Daily D – Psalm 78:70-72
He chose his servant David, calling him from the sheep pens. He took David from tending the ewes and lambs and made him the shepherd of Jacob’s descendants—God’s own people, Israel. He cared for them with a true heart and led them with skillful hands. PSALM 78:70-72 (NLT)
He shepherded them with a pure heart and guided them with skillful hands.
His good heart made him a good shepherd; he guided the people wisely and well.
Perquisite. This is an interesting word. It is not the kind of word I grew up hearing often in Northeast Texas. It indicates a special right or privilege a person enjoys because of his or her position. The perqs are why some people, maybe even most people, aspire to leadership positions. They want the big bucks, the big bonuses, the big houses, and the big toys. Let’s be honest and say those are not necessarily bad things.
Let’s also agree that the privileges of leadership also bear a more important requirement called responsibility. Libraries and online booksellers are filled with titles on leadership. Find a brick and mortar bookstore and notice how extensive the shelf space is related to leadership. John Maxwell has authored a few dozen titles all by himself. Kouzes and Posner’s The Leadership Challenge is one of the all-time greats. Jim Collins and Patrick Lencioni are required reading.
It was Collins in particular, along with a handful of others, whose research led to the conclusion that the one characteristic which separates good leaders from great ones is humility. Collins and Maxwell both talk about Level 5 Leaders in these terms. This should not surprise us. One of the best leaders ever was a shepherd boy who grew into a king, and not only a king, but the father of a king, and the head of a dynasty which endures forever through his descendant Jesus.
What were David’s two outstanding leadership characteristics? He had a pure heart and skillful hands.
His pure heart guided his decision making. His skillful hands accomplished his projects and tasks.
Often today we hear of teams seeking their next leaders using four C’s: Character, competence, commitment, and compatibility. Of the four, we are told, the one you most definitely cannot compromise on is character. Look for leaders like David.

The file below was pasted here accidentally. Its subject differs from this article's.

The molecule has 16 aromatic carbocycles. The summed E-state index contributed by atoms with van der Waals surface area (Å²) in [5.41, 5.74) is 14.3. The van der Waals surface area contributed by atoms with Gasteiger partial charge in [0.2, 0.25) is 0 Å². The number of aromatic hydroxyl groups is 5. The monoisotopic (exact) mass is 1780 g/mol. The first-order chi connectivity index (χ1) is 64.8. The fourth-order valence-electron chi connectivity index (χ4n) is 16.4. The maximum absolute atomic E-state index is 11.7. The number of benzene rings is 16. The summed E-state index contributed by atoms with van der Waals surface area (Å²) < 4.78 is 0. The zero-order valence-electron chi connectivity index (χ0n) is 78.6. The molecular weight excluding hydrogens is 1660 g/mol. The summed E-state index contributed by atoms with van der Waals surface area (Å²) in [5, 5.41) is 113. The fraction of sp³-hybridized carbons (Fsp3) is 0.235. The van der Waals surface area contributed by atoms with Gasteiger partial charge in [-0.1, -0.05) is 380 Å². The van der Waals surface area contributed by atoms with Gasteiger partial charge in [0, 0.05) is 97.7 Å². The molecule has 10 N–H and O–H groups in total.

David failed this test himself, didn’t he? When you think of David, you think of a couple of incidents in particular including Goliath and Bathsheba. Goliath was the inciting incident launching him into fame and a special future. Bathsheba was the derailing incident which led to a long, slow decline in his fortunes. As famous as his sin is his repentance. When Nathan pointed his boney finger in his direction, David could have had his head removed for his audacity. Instead, he wept. He confessed his sin. He wrote it down (Ps. 51). God preserved it so that you and I would have a model for coming clean about our own sin.
David’s leadership decisions brought healing and strength to God’s people. He united disparate tribes. He provided a place of focus for the nation. He prepared the way for his son to succeed in many more ways than simply sitting in his place on his throne.
The next time you look for someone to step into a leadership role, look for a pure heart and skillful hands. Cultivate these characteristics for yourself. There are always positions and perquisites for those who lead with such a heart and hands.
I will cultivate a pure heart and skillful hands.
Our Father, purify my heart. Cleanse me, scrub me, make me as white as snow. Develop my skills for the projects and tasks before me. Use me to bless your world. Amen.
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Acts 21:10, 11 Several days later a man named Agabus, who also had the gift of prophecy, arrived from Judea. He came over, took Paul’s belt, and bound his own feet and hands with it. Then he said, “The Holy Spirit declares, ‘So shall the owner of this belt be bound by the Jewish leaders in Jerusalem and turned over to the Gentiles.’” (NLT)
Acts 20:33-35 “I have never coveted anyone’s silver or gold or fine clothes. You know that these hands of mine have worked to supply my own needs and even the needs of those who were with me. And I have been a constant example of how you can help those in need by working hard. You should remember the words of the Lord Jesus: ‘It is more blessed to give than to receive.’” (NLT)
Acts 18:9, 10 One night the Lord spoke to Paul in a vision and told him, “Don’t be afraid! Speak out! Don’t be silent! For I am with you, and no one will attack and harm you, for many people in this city belong to me.” (NLT)
1 Kings 19:11-13 “Go out and stand before me on the mountain,” the LORD told him. And as Elijah stood there, the LORD passed by, and a mighty windstorm hit the mountain. It was such a terrible blast that the rocks were torn loose, but the LORD was not in the wind. After the wind there was an earthquake, but the LORD was not in the earthquake. And after the earthquake there was a fire, but the LORD was not in the fire. And after the fire there was the sound of a gentle whisper. When Elijah heard it, he wrapped his face in his cloak and went out and stood at the entrance of the cave. And a voice said, “What are you doing here, Elijah?” (NLT)